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Will militants fade after Somali offensive gains?


By MALKHADIR M. MUHUMED
Saturday, April 16, 2011


Somali women soldiers march near southern Mogadishu's Villa Biadio, Somalia, Tuesday April 12, 2011, during a commemoration ceremony for the 51st Anniversary of the Somali armed forces.
Somalia's most dangerous Islamist group is facing its first serious threat in years following an offensive by pro-government forces, officials and observers say.

Al-Shabab has been beaten back from areas of the capital, Mogadishu, and in regions of southern Somalia. The battlefield defeats are its first major setbacks since it overtook large portions of Mogadishu two years ago.

Since then, the group has appeared to entrench its position in Somalia, enforcing Sharia law, setting up courts and ordering punishments. The group also claimed responsibility for a double suicide bombing in Uganda last year that killed 76 people during the World Cup final.

But experts say the group is not as strong as it may appear.

"Al-Shabab is not that strong. It is divided internally, brutal and ham-handed, deeply unpopular among the people under its control, and not providing anything to Somalis in terms of vision, services, or security," said Jennifer Cooke, director of the Africa program for the Washington-based Center for Strategic and International Studies.

African Union troops, Somali government forces, and a clan-based militia launched the offensive in Mogadishu and across the south and central regions in February. The government says its forces have made "remarkable military advances," including destroying al-Shabab's front line and retaking key positions in the capital.

Though the pro-government forces have the momentum, some analysts don't consider the quick gains to be long-lasting wins.

Roland Marchal, a Somalia expert at the Center for International Studies and Research in Paris, points to the fact that the forces that routed al-Shabab from the border town of Belet Hawo and most of Somalia's southern Gedo region are not government troops but militia members.

"There is no way al-Shabab could be defeated this way. They're weakened, yes. But you need the vacuum created by military victories to be taken by new legitimate political authorities, and we have a long way to go to reach that point," said Marchal.

Sheik Ali Mohamud Rage, al-Shabab's spokesman, blamed his group's recent failures on Ethiopia, a common strategy used by militants to drum up nationalistic support. Ethiopia supports militiamen who oppose al-Shabab and its forces have fought alongside pro-government militias to prevent al-Shabab from establishing permanent bases near its borders.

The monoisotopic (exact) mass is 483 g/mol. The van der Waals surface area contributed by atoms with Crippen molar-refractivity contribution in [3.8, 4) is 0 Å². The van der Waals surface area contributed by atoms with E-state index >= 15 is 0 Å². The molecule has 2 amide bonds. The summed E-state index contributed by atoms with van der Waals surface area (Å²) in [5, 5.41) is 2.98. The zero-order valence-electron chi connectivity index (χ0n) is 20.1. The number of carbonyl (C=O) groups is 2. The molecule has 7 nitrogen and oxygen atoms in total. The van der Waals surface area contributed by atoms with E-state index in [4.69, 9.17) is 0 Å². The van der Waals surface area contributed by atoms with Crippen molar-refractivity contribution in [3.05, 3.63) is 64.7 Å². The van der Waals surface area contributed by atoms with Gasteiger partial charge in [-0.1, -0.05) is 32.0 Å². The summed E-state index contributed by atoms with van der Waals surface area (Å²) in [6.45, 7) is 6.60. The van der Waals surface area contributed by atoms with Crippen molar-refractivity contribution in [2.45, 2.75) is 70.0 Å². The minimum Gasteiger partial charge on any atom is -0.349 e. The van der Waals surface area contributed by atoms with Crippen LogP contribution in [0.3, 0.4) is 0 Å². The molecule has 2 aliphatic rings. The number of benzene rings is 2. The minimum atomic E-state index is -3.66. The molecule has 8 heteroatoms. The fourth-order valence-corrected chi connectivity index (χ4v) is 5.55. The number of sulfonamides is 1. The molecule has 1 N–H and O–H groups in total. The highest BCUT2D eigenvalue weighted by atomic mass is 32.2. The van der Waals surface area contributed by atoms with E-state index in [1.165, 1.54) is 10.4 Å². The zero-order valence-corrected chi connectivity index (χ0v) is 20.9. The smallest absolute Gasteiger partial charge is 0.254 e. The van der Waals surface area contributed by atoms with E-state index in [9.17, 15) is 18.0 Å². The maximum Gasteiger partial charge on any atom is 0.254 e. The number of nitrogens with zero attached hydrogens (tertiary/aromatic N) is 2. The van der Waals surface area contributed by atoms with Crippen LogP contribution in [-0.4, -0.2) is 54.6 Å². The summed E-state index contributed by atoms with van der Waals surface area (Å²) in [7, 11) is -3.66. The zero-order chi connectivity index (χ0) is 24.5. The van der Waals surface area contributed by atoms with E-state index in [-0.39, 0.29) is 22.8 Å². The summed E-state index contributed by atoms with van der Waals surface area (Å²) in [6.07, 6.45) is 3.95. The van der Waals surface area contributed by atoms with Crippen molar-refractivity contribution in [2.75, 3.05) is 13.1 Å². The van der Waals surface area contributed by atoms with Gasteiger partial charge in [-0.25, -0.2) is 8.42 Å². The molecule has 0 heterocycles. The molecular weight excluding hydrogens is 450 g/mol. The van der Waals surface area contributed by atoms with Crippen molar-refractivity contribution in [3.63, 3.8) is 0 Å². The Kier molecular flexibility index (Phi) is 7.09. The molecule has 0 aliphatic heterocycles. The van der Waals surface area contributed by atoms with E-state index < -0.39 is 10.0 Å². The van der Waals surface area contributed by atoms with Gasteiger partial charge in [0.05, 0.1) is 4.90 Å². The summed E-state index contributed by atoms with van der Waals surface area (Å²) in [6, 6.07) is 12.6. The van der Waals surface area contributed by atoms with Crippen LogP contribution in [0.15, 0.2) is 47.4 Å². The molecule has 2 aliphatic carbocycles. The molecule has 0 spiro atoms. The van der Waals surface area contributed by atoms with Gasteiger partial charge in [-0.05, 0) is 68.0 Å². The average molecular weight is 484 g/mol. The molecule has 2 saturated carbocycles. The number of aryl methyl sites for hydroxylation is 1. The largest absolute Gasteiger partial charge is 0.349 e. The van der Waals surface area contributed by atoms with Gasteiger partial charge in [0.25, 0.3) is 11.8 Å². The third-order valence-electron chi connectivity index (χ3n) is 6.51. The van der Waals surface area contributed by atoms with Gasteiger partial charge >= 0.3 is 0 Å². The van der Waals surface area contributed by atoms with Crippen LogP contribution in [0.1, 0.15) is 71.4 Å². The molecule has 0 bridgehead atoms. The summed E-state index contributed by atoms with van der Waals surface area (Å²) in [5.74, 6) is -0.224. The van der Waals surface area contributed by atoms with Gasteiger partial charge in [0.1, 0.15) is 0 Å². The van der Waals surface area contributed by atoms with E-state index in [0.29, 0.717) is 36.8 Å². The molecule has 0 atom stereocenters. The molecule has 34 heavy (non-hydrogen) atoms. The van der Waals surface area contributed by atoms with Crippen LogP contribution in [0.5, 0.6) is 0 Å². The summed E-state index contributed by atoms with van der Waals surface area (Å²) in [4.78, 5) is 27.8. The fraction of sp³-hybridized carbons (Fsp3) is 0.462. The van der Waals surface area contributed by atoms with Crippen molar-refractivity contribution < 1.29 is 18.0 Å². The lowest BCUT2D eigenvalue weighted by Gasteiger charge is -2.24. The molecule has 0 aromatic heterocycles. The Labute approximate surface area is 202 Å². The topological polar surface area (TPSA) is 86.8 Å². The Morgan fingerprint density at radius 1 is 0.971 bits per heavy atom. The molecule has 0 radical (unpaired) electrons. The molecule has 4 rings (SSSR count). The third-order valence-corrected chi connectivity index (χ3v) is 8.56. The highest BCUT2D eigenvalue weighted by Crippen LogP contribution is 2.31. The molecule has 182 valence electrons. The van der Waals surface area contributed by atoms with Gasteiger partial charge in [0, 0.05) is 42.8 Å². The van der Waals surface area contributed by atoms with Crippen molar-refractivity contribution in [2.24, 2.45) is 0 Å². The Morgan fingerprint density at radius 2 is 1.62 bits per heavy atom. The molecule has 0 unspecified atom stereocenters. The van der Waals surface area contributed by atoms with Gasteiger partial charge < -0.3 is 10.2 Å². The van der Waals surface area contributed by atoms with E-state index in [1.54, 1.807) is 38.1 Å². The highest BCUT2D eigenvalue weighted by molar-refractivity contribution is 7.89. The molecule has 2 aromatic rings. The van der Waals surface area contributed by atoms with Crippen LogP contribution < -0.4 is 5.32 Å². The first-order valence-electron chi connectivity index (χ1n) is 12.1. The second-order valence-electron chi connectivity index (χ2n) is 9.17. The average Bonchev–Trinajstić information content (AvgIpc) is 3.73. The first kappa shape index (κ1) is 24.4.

Like the Taliban in Afghanistan or militants in Iraq, members of al-Shabab don't wear uniforms and can easily put down their weapons and blend in with villagers when threatened, one reason no one knows if the recent military gains will last or if the insurgents are biding their time before regrouping.

A website that claims support for al-Shabab - Somalimemo.net - last month published a detailed military strategy aimed at helping militants pull off gains without suffering losses.

The five-page plan urges fighters to divide into units and "not to engage in a face-to-face battle - only hit-and-run attacks - to preserve energy." It also counseled fighters to carry out ambushes along main roads and in towns.

"There is no doubt that those small units will have a major effect on the power and morale of enemy troops on the front lines, something that will stop them from continuing their advance," the document continued.

Analysts have long argued that al-Shabab lacks the popular support that would allow it a long existence as al-Qaida's representative in East Africa. The militants also lack a reliable supply chain that could help fighters repel a sustained offensive on multiple fronts.

"Any organization that uses an ideology of fear cannot survive for long because the population will finally understand the hidden interests of its artificial war," said Barigye Bahoku, the spokesman of the African Union peacekeepers in Mogadishu, adding that al-Shabab's strength "is at best a myth and artificial at worst."

The group's fighters are estimated to number between 5,000 to 7,000 men, but analysts say only a few hundred of them - mostly foreign fighters from war zones in Iraq and Pakistan - are highly trained.

Al-Shabab may only appear strong because the Somali government, known as the Transitional Federal Government, is so weak. It relies on the 9,000-strong African Union force to prop it up.

Somalia has been mired in violence since 1991, when clan-based warlords toppled dictator Mohamed Siad Barre and then turned on each other.

"Without the presence of the African Union, the TFG would very likely have been overrun by now, and that reliance on external support has made the TFG leadership very complacent in building domestic legitimacy or alliances or giving Somalis any confidence in its ability to govern," said Cooke.

Bahoku said Somalia's government needs "political cohesion and unity of purpose" to build on the recent battleground gains.

The international community has always said that there is no military solution in Somalia. Rashid Abdi of the International Crisis Group said a military force is needed to knock out the hardcore fighters, but that moderate insurgents needed to be absorbed by a reconciliation process.

Former Islamists who fought Ethiopian forces from 2006 to 2007 say al-Shabab fighters have little chance to effectively regroup if they are overpowered this time around.

"If al-Shabab is defeated today no tears, even a crocodile one, will be shed for it. I'm sure majority of the population will shout 'good riddance!'" said Abdifatah Hirsi Mohamed, who is part of a militia group trying to retake several southern regions, including the port city of Kismayo, from the militants.